|Publication number||US6014871 A|
|Application number||US 09/030,473|
|Publication date||Jan 18, 2000|
|Filing date||Feb 25, 1998|
|Priority date||Feb 25, 1997|
|Publication number||030473, 09030473, US 6014871 A, US 6014871A, US-A-6014871, US6014871 A, US6014871A|
|Inventors||Teresa J. Romano|
|Original Assignee||Romano; Teresa J.|
|Export Citation||BiBTeX, EndNote, RefMan|
|Patent Citations (25), Referenced by (13), Classifications (17), Legal Events (3)|
|External Links: USPTO, USPTO Assignment, Espacenet|
This application claims the benefit of Provisional Patent Appl. No. 60/039,455 which was filed on Feb. 25, 1997.
1. Field of the Invention
The subject invention relates to a flexible length of jewelry having portions that can be selectively disconnected and reassembled to define different types of jewelry pieces.
2. Description of the Prior Art
Jewelry is manufactured in a wide range of different styles to match the personal preferences of the wearer and to coordinate with her clothing. Jewelry is also manufactured to be worn at different locations on the body to provide different types of accents in accordance with the personal preferences of the wearer. For example, a person may choose to wear a necklace, a bracelet, a pin, earrings or any combination of the above.
Some jewelry pieces emphasize a large stylish pendant that may be suspended around the neck from a gold chain. The gold chain typically is sufficiently thin to avoid detracting from the pendant. Some such pendants may be provided with a pin secured to the rear side. The thin gold chain may be removed, and the pendant may be worn as a broach that is pinned to clothing.
Other prior art jewelry consists primarily of a decorative chain. In particular, prior art bracelets and necklaces have been formed with stylish interconnected links that are aesthetically attractive independent of any pendant.
The individual links that comprise chains of this general type may be formed with clearly differentiated front and rear surfaces. The rear surface typically is substantially flat and unadorned. The front or top surface, however, emphasizes the aesthetic beauty of the jewelry. For example, the front or top surface may define a plurality of parallel members that are transversely or obliquely aligned to the axis of the chain. Some jewelry chains include precious or semi-precious gems mounted to the front face. For example, gems may be mounted between the parallel decorative members on the front face of the chain.
Decorative chain necklaces typically are formed as a single strand. Decorative chain bracelets also may be formed as a single strand. However, many decorative chain bracelets are formed as two parallel adjacent strands. The adjacent strands of the bracelet are connected to one another at spaced apart locations to ensure that these respective strands present the visual appearance of a single strand.
Prior art bracelets typically are sufficiently long to fit comfortably around the wrist of the wearer, but are sufficiently short to prevent the bracelet from sliding off over the hand. Similarly, most prior art necklaces are dimensioned to be draped comfortably around the neck of the wearer. However, most are too short to be slid over the head of the wearer. Thus, both necklaces and bracelets are provided with clasps or findings that enable the elongate necklace or bracelet to be securely retained in a loop around the wrist or neck of the wearer. Findings must be configured and dimensioned to facilitate digital manipulation during clasping and unclasping. Additionally, the locking elements of a finding must be positioned at locations where they can be readily accessed for digital manipulation. These size requirements of findings virtually preclude an unobtrusive finding. Consequently, most jewelers design findings that are visually attractive in their own right. For example, findings may be designed to coordinate with the links in the chain bracelet or necklace. Other jewelers use a single finding design for virtually all jewelry, such that the finding effectively functions as a trademark. The locking elements of the prior art finding must be positioned at a location that can be easily accessed. Thus, the locking elements typically are disposed on the respective sides or the top of the jewelry piece. In other instances, the locking elements are constructed to be accessible from the top surface of the decorative chain.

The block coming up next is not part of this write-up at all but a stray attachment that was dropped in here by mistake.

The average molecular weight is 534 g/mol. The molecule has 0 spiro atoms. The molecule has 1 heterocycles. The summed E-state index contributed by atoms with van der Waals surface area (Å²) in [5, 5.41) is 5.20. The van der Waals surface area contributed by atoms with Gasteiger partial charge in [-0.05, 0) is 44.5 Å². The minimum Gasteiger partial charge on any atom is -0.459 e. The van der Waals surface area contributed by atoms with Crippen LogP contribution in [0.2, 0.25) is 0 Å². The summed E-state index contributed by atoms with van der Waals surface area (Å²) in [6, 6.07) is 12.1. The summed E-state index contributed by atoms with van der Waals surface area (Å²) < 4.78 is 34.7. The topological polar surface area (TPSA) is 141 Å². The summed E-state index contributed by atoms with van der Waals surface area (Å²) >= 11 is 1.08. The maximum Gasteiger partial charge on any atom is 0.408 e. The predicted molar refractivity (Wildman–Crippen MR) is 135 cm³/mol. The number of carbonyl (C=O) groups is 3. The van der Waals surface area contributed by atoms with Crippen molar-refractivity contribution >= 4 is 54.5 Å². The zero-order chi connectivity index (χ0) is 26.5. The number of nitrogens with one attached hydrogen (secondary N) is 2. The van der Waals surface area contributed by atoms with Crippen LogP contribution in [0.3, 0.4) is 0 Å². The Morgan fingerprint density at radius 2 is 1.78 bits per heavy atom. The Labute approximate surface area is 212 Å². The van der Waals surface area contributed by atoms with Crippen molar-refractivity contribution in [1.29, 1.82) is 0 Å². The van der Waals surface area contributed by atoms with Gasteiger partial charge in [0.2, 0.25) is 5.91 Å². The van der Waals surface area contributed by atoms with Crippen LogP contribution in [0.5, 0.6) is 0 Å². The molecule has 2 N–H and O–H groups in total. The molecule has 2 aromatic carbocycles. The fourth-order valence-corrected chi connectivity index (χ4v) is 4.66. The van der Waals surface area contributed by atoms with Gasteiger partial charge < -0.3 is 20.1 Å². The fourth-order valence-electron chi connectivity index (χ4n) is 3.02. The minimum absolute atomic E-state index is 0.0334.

Most women wear several pieces of jewelry simultaneously. The respective jewelry pieces should match or coordinate with one another. Thus, for example, a woman may wear a coordinating pin and bracelet. Additionally, most women select a jewelry piece because they find the jewelry design attractive and well-suited for their taste in clothing. Thus, a woman may have a few favorite pieces of jewelry that will be worn very frequently.
The prior art has included inexpensive costume jewelry typically formed from a plurality of plastic pieces that can be releasably snapped into engagement with one another. For example, a sufficient number of plastic pieces may be snapped together to form a bracelet. A larger number of plastic pieces may be snapped together to form a necklace. The individual pieces in such costume jewelry typically have been spherical and have been colored to resemble pearls. Prior art costume jewelry of this type typically has not included separate clasps or findings and has not included connecting structures to produce anything other than a single strand necklace or a single strand bracelet.
In view of the above, it is an object of the subject invention to provide a jewelry system that enables greater versatility and utility from a single piece of high quality jewelry.
The subject invention is directed to a jewelry system that comprises a decorative chain. The decorative chain includes a plurality of interconnected links that are hinged or articulated relative to one another. Each link may include a bottom or rear surface and a top or front surface having decorative portions of the link. Side surfaces may extend between the top and bottom surfaces. The mechanical interconnection between adjacent links may be closer to the rear surface, and may permit pivoting or articulation about plural axes.